NI has not only updated LabView with a 2017 version but released an "NXG" companion that takes the traditional tool to new levels of abstraction.
National Instruments has introduced a slew of new products at the NI Week in Austin this year. As expected, there's a new version of LabView. But what wasn't expected was the announcement about LabView NXG 1.0, a version of their Labview software that takes abstraction to a much higher level and works hand-in-hand with a direct upgrade of the more traditional software: LabView 2017.
The two versions use the same architecture and compiler. They are "forward compatible," that is, you can import what you create in LabView 2017 into LabView NXG, not vice versa. NI assured that there will be future versions of the traditional LabView but the fact that you can go in only direction with your imports means that NI wants you to eventually move to a higher level of abstraction. As NI put it in its statement, "LabView NXG bridges the gap between configuration-based software and custom programming languages with an innovative new approach to measurement automation that empowers domain experts to focus on what matters most – the problem, not the tool."
That indeed was the consistent message during the press conference and a keynote delivered by no less than Jeff Kodosky, NI cofounder, who said, "LabView was [when it was developed 30 years ago] the non-programming way to automate a measurement system."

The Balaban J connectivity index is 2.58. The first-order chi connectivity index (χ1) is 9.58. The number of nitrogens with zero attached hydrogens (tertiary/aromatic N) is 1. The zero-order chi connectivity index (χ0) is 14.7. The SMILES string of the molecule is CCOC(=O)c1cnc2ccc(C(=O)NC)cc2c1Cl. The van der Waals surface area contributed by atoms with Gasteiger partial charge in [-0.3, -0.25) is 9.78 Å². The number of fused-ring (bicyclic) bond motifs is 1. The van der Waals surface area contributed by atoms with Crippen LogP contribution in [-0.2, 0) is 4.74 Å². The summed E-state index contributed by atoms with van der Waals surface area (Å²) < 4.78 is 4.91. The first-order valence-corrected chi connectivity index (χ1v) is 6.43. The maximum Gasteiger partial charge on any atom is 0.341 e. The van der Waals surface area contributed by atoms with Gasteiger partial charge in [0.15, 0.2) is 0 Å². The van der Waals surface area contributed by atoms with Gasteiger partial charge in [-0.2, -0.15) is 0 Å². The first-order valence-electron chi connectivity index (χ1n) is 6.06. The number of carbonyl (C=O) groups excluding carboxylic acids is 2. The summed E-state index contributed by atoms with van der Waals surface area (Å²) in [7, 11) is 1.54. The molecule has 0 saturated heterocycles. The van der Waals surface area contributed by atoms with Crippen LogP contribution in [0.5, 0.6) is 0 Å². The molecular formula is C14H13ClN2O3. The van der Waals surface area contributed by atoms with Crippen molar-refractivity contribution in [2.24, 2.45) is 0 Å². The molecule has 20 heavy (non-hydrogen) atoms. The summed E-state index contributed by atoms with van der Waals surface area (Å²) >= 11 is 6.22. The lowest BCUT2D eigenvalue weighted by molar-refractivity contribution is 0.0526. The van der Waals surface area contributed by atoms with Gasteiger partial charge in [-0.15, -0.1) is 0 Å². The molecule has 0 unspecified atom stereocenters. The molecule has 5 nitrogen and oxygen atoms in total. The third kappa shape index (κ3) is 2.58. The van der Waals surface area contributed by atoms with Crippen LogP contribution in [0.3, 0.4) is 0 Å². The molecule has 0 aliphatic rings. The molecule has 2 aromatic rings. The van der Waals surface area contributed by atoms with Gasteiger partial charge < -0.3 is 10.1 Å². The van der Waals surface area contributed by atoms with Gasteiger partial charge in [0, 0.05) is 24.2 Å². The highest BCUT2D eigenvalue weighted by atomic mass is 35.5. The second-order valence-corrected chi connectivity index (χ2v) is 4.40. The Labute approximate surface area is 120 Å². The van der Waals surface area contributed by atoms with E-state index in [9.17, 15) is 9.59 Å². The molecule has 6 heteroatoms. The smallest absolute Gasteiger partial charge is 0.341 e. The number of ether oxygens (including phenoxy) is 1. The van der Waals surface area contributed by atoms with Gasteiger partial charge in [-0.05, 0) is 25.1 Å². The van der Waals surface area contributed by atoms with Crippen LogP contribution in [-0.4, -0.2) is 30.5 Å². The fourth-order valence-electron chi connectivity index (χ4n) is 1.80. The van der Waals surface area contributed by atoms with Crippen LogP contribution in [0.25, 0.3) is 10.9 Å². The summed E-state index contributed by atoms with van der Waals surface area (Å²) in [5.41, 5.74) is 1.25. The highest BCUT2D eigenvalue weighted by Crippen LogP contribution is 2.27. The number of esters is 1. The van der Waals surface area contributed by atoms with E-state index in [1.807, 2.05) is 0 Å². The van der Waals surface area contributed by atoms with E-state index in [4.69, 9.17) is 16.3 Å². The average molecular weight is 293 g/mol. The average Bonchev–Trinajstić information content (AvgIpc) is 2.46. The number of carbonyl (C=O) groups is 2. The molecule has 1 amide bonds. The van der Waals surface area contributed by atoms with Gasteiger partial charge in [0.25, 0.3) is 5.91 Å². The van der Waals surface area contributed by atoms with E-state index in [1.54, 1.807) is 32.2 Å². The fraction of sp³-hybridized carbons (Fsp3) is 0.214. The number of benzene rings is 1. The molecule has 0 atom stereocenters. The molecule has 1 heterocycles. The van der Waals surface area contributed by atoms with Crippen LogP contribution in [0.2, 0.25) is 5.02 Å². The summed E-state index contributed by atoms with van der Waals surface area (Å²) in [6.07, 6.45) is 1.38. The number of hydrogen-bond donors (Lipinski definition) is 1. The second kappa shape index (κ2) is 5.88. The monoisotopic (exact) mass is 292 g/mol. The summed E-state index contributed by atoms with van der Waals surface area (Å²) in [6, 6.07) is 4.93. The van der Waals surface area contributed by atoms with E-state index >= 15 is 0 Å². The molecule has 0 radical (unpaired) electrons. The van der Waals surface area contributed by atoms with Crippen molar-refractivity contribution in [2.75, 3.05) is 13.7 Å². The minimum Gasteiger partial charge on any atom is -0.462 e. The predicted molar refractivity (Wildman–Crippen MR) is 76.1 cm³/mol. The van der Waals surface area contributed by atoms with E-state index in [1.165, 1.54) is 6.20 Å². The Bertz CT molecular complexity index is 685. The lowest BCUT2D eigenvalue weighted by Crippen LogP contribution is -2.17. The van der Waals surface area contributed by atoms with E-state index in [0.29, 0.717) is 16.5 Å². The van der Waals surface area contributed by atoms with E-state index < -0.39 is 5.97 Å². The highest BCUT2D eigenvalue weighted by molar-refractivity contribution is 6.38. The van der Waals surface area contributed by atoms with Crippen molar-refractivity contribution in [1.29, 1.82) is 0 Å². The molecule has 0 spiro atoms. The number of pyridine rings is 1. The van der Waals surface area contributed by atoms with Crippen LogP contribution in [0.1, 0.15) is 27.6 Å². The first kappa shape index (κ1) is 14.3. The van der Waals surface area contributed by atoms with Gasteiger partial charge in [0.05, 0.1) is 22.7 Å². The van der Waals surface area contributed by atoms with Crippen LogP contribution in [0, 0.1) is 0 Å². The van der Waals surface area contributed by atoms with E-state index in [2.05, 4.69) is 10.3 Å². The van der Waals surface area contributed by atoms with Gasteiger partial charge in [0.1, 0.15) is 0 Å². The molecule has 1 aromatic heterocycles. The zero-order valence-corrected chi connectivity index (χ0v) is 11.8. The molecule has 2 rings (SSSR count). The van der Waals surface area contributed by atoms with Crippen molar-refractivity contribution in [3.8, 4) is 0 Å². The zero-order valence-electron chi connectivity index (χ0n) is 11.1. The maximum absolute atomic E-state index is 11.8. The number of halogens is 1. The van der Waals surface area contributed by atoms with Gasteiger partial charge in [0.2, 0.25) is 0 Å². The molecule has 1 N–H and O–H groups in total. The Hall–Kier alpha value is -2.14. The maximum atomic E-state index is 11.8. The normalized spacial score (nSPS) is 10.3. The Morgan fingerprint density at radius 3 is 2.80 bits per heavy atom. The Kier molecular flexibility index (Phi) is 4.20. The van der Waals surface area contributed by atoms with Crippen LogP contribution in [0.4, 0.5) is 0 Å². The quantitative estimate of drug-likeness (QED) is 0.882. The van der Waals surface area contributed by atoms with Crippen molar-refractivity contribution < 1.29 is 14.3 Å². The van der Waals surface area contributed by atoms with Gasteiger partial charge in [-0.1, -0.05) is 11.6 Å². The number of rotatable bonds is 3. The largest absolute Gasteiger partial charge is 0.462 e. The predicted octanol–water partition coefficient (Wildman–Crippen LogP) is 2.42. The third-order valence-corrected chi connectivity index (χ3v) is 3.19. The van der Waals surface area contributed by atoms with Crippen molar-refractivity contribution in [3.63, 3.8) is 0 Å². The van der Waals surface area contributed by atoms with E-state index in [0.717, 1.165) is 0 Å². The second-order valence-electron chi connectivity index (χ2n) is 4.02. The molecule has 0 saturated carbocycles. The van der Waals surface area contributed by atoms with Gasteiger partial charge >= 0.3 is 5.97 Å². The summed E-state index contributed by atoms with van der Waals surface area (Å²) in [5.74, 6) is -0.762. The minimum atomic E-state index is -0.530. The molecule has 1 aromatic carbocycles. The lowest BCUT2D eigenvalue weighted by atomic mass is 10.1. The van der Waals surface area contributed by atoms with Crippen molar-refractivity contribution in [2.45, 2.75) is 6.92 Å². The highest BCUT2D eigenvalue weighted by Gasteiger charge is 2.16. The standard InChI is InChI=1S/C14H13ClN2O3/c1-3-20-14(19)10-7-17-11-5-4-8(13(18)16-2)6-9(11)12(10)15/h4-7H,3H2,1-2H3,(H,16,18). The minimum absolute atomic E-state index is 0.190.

The NI announcement highlighted that LabView 2017's Cloud Toolkit for AWS connects applications to Amazon Web Services (AWS), it supports integration with Real Time Innovations Connext DDS using the RTI DDS Toolkit for LabView and then there's the Python support.
*Figure 1: The refreshed editor further extends the openness of LabView to integrate with a broader set of languages.*
There are more features for you to explore. In the NXG release, you can now drag and drop a section of code equivalent to 50 lines of text-based code, for instance. There's a new editor interface that the company claims has the functionality experienced users most request, yet it offers a user experience similar to complementary software in the market.
You will immediately notice conveniences brought over from the browser world, such as the ability to open certain tabs in new windows, and others like a tidy object properties pane that feels like someone took the same pane from Microsoft's interface and enhanced it.
*Figure 2: A screen shot from the LabView NXG 1.0.*
According to Mark Phillips, senior marketing manager for ASEAN and ANZ at National Instruments, the easier-to-use interface of the NXG will be particularly appealing to younger engineers who are entering the industry with a richer experience on higher levels of abstraction than before.
Both the ver. 2017 and the NXG avatar come together—you don't buy them separately. One of the reasons, of course, is that LabView NXG is still a work in progress with some of the things like deploying to NI RT hardware, NI FPGA-based hardware, CompactRIO platform and much of wireless design and test hardware currently not yet supported by NXG (here's the full list).
But NI said that development is moving at a fast pace and, while NXG 1.0 will be rapidly and continuously updated, the company already has a publicly accessible beta for NXG 2.0 (see their roadmap here).